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H.Doc.104-225 DEVELOPMENTS CONCERNING THE NATIONAL EMERGENCY WITH RESPECT TO THE ...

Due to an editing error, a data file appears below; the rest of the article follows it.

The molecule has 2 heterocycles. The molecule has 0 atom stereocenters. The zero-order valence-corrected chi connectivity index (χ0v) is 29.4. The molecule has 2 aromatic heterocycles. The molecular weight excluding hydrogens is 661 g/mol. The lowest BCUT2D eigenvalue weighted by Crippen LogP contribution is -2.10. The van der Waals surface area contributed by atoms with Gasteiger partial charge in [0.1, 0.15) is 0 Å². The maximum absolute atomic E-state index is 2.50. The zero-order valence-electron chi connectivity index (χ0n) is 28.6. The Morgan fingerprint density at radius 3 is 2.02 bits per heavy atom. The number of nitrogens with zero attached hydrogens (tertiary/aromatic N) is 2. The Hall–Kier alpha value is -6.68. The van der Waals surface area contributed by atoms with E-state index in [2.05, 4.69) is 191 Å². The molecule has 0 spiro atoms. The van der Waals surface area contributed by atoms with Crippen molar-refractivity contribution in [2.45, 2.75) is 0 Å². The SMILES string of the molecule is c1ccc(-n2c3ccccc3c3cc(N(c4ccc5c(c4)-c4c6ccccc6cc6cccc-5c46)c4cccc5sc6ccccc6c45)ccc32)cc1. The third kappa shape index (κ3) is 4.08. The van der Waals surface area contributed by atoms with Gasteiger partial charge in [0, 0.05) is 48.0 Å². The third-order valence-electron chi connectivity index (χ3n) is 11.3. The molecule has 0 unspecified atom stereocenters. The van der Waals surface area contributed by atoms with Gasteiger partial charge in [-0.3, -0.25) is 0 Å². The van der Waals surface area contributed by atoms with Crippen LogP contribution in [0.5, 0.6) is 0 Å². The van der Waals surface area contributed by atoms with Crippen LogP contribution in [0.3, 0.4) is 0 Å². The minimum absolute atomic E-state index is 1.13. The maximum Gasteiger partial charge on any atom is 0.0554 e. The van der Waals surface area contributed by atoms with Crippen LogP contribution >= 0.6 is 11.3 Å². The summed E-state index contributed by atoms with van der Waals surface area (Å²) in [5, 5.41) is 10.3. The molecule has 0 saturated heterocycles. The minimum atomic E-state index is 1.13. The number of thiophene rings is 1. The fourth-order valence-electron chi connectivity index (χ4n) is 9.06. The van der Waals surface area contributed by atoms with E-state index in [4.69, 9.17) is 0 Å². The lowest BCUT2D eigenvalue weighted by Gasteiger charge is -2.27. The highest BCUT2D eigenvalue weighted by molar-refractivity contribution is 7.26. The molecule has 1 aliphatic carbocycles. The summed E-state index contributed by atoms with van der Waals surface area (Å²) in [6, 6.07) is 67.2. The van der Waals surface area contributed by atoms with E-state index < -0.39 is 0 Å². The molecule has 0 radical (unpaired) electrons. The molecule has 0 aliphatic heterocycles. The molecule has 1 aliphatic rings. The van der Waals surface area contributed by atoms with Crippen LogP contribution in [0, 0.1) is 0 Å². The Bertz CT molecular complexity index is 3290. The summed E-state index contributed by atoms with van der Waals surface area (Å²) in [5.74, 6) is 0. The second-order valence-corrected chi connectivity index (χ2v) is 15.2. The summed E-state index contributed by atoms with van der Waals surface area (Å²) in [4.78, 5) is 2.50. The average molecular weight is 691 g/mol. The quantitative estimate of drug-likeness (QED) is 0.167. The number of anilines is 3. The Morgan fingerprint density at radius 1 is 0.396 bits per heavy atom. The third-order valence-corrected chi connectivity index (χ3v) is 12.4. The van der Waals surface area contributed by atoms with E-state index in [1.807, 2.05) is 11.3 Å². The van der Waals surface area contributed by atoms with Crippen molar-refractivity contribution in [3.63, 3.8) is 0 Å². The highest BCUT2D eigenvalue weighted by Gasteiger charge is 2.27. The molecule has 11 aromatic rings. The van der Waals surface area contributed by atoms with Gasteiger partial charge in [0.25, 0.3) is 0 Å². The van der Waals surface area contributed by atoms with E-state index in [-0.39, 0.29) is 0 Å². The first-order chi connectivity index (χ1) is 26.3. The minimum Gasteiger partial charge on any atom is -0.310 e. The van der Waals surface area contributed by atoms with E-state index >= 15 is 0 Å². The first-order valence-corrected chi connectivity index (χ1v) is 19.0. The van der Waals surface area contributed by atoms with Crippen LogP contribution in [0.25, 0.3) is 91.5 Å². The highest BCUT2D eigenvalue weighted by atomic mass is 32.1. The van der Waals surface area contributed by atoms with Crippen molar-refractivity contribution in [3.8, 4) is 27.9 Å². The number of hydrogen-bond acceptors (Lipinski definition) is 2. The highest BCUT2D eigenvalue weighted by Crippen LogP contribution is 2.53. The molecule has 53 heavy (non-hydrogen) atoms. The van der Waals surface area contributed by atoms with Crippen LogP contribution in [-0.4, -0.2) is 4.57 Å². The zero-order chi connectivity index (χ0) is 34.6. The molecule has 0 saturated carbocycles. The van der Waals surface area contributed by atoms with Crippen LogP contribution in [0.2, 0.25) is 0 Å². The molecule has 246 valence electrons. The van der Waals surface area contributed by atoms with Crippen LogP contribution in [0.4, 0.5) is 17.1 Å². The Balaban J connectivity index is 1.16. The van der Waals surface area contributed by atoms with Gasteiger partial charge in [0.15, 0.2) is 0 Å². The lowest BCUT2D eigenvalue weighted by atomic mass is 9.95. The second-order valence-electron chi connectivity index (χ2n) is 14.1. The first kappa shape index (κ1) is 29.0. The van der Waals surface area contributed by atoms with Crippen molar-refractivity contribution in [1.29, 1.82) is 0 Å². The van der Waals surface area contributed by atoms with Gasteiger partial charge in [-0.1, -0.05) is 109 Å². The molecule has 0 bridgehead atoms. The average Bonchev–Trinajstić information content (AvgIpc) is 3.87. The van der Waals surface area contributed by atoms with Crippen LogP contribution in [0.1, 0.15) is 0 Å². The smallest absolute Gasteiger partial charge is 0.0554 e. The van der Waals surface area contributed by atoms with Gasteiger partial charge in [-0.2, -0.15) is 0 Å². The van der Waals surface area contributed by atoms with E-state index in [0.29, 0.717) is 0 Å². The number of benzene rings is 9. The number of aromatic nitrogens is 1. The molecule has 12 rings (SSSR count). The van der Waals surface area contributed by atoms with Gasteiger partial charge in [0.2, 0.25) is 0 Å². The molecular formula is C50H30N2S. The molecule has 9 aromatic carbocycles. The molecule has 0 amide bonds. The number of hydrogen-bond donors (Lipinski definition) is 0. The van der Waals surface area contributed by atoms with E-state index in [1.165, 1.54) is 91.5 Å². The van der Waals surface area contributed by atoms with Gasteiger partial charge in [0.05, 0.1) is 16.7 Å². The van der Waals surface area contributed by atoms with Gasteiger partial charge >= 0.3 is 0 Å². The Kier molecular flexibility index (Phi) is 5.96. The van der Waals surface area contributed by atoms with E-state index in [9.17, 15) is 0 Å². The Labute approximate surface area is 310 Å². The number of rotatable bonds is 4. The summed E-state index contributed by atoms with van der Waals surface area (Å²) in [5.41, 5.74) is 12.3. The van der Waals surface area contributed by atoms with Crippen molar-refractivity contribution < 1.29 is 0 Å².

104th Congress, 2d Session - - - - - - - - - - House Document 104-224 EXTENSION OF WAIVER AUTHORITY FOR ALBANIA, ARMENIA, AZERBAIJAN, BELARUS, GEORGIA, KAZAKHSTAN, KYRGYZSTAN, MOLDOVA, MONGOLIA, TAJIKISTAN, TURKMENISTAN, UKRAINE, AND UZBEKISTAN __________ COMMUNICATION from THE PRESIDENT OF THE UNITED STATES transmitting NOTIFICATION OF HIS DETERMINATION THAT A CONTINUATION OF A WAIVER CURRENTLY IN EFFECT FOR ALBANIA, ARMENIA, AZERBAIJAN, BELARUS, GEORGIA, KAZAKHSTAN, KYRGYZSTAN, MOLDOVA, MONGOLIA, TAJIKISTAN, TURKMENISTAN, UKRAINE, AND UZBEKISTAN WILL SUBSTANTIALLY PROMOTE THE OBJECTIVES OF SECTION 402 OF THE TRADE ACT OF 1974--RECEIVED IN THE U.S. HOUSE OF REPRESENTATIVES JUNE 3, 1996, PURSUANT TO 19 U.S.C. 2432 (c) AND (d) <GRAPHIC(S) NOT AVAILABLE IN TIFF FORMAT> June 4, 1996.--Referred to the Committee on Ways and Means and ordered to be printed The White House, Washington, June 3, 1996. Hon. Newt Gingrich, Speaker of the House of Representatives, Washington, DC. Dear Mr. Speaker: I hereby transmit the document referred to in subsection 402(d)(1) of the Trade Act of 1974, as amended (the ``Act''), with respect to a further 12-month extension of the authority to waive subsections (a) and (b) of section 402 of the Act. This document constitutes my recommendation to continue in effect this waiver authority for a further 12-month period, and includes my reasons for determining that continuation of the waiver authority and waivers currently in effect for Albania, Armenia, Azerbaijan, Belarus, Georgia, Kazakhstan, Kyrgyzstan, Moldova, Mongolia, Tajikistan, Turkmenistan, Ukraine, and Uzbekistan will substantially promote the objectives of section 402 of the Act. I have submitted a separate report with respect to the People's Republic of China. Sincerely, William J. Clinton. Report to Congress Concerning Extension of Waiver Authority Pursuant to subsection 402(d)(1) of the Trade Act of 1974, as amended (``the Act''), I hereby recommend further extension of the waiver authority granted by subsection 402(c) of the Act for 12 months. I have determined that such extension will substantially promote the objectives of section 402 of the Act, and that continuation of the waivers currently applicable to Albania, Armenia, Azerbaijan, Belarus, Georgia, Kazakhstan, Kyrgyzstan, Moldova, Mongolia, Tajikistan, Turkmenistan, Ukraine, and Uzbekistan will also substantially promote the objectives of section 402 of the Act. (Note: The Russian Federation no longer requires a waiver since it was found in 1994 to be in full compliance. This required a separate report to Congress and separate semiannual reports to Congress thereafter.) My determination is attached and is incorporated herein. The waiver authority conferred by section 402 of the Act is an important means of strengthening mutually beneficial relations between the United States and the aforementioned countries. The waiver authority has permitted the United States to conclude and maintain in force bilateral commercial agreements with the majority of these countries. These agreements are fundamental elements in our political and economic relations with these nations. The reciprocal Most- Favored-Nation (MFN) trade treatment and other provisions of these agreements enhance the ability of U.S. companies to compete in the relevant markets. Waiver authority has also allowed U.S. Government credit and investment guarantees to support U.S. trade and investment activities in these countries. These considerations clearly warrant this renewal of the waiver authority. I believe that continuing the current waivers applicable to the following countries will substantially promote the objectives of section 402 of the Act. Overall, emigration policies for almost all of the countries discussed in this report have improved over the past 5 years. Albania: Regulations on emigration have been liberalized. Passports are available to all citizens, and the practice of limiting them to specific countries of destination was abandoned in 1991. Armenia: The constitution provides for emigration, but places some restrictions on this right. Passports are denied to persons lacking invitations from the country that they wish to visit, those possessing state secrets, and those whose relatives have made financial claims against them. The Soviet- era Office of Visas and Registrations continues to impede travel and emigration through delays and the creation of various bureaucratic obstacles, including a requirement for ``exit permission.'' Azerbaijan: The Azerbaijani government officially recognizes freedom of emigration; a law passed in June 1994 guarantees that right. This right may only be limited in cases involving military draft liability, criminal record or impending criminal suit, or previous access to state secrets. The new Azerbaijani constitution, adopted in 1995, provides for the right of all citizens to travel abroad. There were 1,956 Jewish emigrants to Israel in 1994, with no applications being denied. Emigration to Israel continued in 1995. Less than one- half of one percent of the population in Azerbaijan is comprised of Armenians or part-Armenians, and most of those are in mixed marriages. There is no government policy designed to prevent Armenians from leaving Azerbaijan, though there are reports of low-level officials seeking bribes from members of minorities wishing to emigrate. Belarus: A law on entry and exit came into effect on January 1, 1994 abolishing the former Soviet requirement of mandatory official permission for each trip abroad by authorizing Belarusians to receive passports containing ``global'' exit visas good for from 1 to 5 years and valid for travel to all countries. In March 1994, the Belarusian parliament ratified a new constitution that specifically grants citizens the right to leave and return as they wish. Limited issuance of the new passports began in August 1993, and applicants generally receive the passports within 2 months of application. (Reports to the U.S. Embassy indicate that the widespread practice of petty bribery often accelerates or delays the processing period.) Soviet-era legislation restricting emigration by those with access to ``state secrets'' remains in force. However, citizens denied permission to emigrate have the right to reapply for emigration after 6 months, except for those who had access to state secrets, who are informed at the time of denial when they may reapply (usually in 2 years). Neither the Belarusian League for Human Rights nor the Belarusian National Jewish Council report excessive restrictions on the ability of citizens to emigrate. During 1995, no citizen was denied permission to emigrate. Georgia: The government of Georgia maintains a policy of unrestricted emigration both legally and in practice. The legal basis for emigration is the Law on Emigration passed by the parliament in 1993. In 1995 no emigration requests were denied. The government of Georgia has been extremely accommodating towards Jewish emigration. Cases are processed expeditiously, usually within one month, and none have been refused in the past two years. During the changeover from Soviet to Georgian passports, which slowed the emigration process overall, the Georgian government made special arrangements for Jewish emigration to Israel. The U.S. Embassy in Tbilisi reports that Georgian emigration practices are consistent with Jackson-Vanik requirements. Kazakhstan: The constitution of Kazakhstan provides for the right to emigrate. The right is respected in practice. Kyrgyzstan: Kyrgyzstan does not have a law on emigration. Administrative procedures dating from the Soviet era require that citizens applying for passports must present a letter of invitation from the country to which they intend to immigrate. There are no reports, however, that citizens presenting such a letter were denied a passport or an exit visa. Kyrgyzstan had reportedly drafted an agreement with Russia to ease voluntary emigration for the members of the Russian-speaking minority, which provides for the establishment of migration services in Kyrgyzstan and Russia in order to facilitate a more orderly transition for the migrants. Moldova: Moldovans generally were able to travel freely in 1995; however, there are some restrictions on emigration. Close relatives with a claim to support from the applicant must give their concurrence. The government may also deny permission to emigrate if the applicant had access to state secrets. Such cases, however, are very rare; and none were reported in 1995. Mongolia: The new constitution provides Mongolians the right to choose their residence, to travel and reside abroad, and to return to Mongolia. The right to travel abroad may, however, be limited by law in order to ensure national security and protect public order. At least some Mongolians are required to surrender their passports upon completion of foreign travel and must request their return for further use. Tajikistan: The November 1994 constitution guarantees the right to emigrate; however, since no new legislation has been adopted on emigration since independence, the 1991 Soviet law remains in effect. In practice, the government has not raised any significant obstacles to emigration. Persons who wish to migrate within the former Soviet Union must simply alert the Ministry of Internal Affairs to their departure. Persons wishing to migrate beyond the borders of the former Soviet Union must receive the approval of the relevant country's embassy prior to the issuance of an international passport. Over 90 percent of Tajikistan's 20,000-strong Jewish community are estimated to have emigrated since 1990, mostly to Israel. As a result of conflict, instability and a depressed economy, an estimated 150,000 ethnic Russians or Russian- speakers and 9,000 ethnic Germans left Tajikistan in 1992 and 1993. Turkmenistan: Citizens of Turkmenistan are generally permitted to emigrate without undue restriction. The U.S. Government has urged Turkmenistan to respect free emigration rights and to issue the required external passports. Many Russians and other non-Turkmen residents have already left for other former Soviet republics, and many members of the small Jewish community have emigrated to Israel. Ukraine: Ukrainian law guarantees all Ukrainian citizens the right to emigrate. In 1993, Ukraine dropped requirements for exit permission and made all citizens eligible for passports that permit free travel abroad. The government of Ukraine still requires emigrants to obtain an exit visa for emigration from local OVIR offices. While intending emigrants may evade this technicality by using a tourist passport good for international travel, without the exit visa to emigrate, they then may face difficulty if they attempt to return to Ukraine for a visit. Passports issued before independence in 1991 must be submitted for certification of citizenship status. The processing of passport applications takes less than two months. Cases involving applicants who had or have access to secret information usually take longer, but this has not been used routinely as grounds for denying permission to emigrate. Ukraine does not impose taxes or fees on exercise of the right to emigrate. Tens of thousands of Ukrainian citizens emigrate annually. Through bureaucratic inertia and stubbornness, permission to emigrate for former so-called refuseniks is sometimes denied at the local level, and reports of local bureaucrats assessing bribes for routine passport and exit visa issuance are rife. However, human rights groups report that persons need only appeal to national-level authorities to resolve their status and establish their right to emigrate. There is no standard procedure for this appeal inasmuch as there are no grounds for denial of the right to emigrate. At least two individuals during the last year have been denied the right to emigrate because of possession of state secrets. Despite this, both individuals have been granted so- called ``tourist'' passports which allow them to travel abroad. The Department of State has appealed to Ukrainian government authorities to resolve this matter favorably. Also, some draft- age men have been refused the right to emigrate until their status is clarified. Ukrainian and international human rights groups, leaders of Jewish communities in Ukraine, and officials of third governments confirm that the freedom to emigrate has been established in Ukraine. Uzbekistan: The constitution of Uzbekistan guarantees citizens free movement across the country's border. Potential emigrants who can find a host country willing to accept them are able to leave the country. Since independence, a significant number of Uzbekistanis, including Russians, Jews, Ukrainians and others have emigrated, although no exact figures are available. I have concluded that continuing waivers under Section 402 of the Act in effect for all of the above-mentioned countries will help preserve the gains already achieved on freedom of emigration and encourage further progress. Presidential Determination No. 96-30 The White House, Washington, June 3, 1996. Memorandum for the Secretary of State. Subject: Determination Under Subsection 402(d)(1) of the Trade Act of 1974, as Amended--Continuation of Waiver Authority. Pursuant to subsection 402(d)(1) of the Trade Act of 1974, as amended (the ``Act''), I determine that the further extension of the waiver authority granted by subsection 402(c) of the Act will substantially promote the objectives of section 402 of the Act. I further determine that the continuation of the waivers applicable to Albania, Armenia, Azerbaijan, Belarus, Georgia, Kazakhstan, Kyrgyzstan, Moldova, Mongolia, Tajikistan, Turkmenistan, Ukraine, and Uzbekistan will substantially promote the objectives of section 402 of the Act. You are authorized and directed to publish this determination in the Federal Register. William J. Clinton. <greek-d>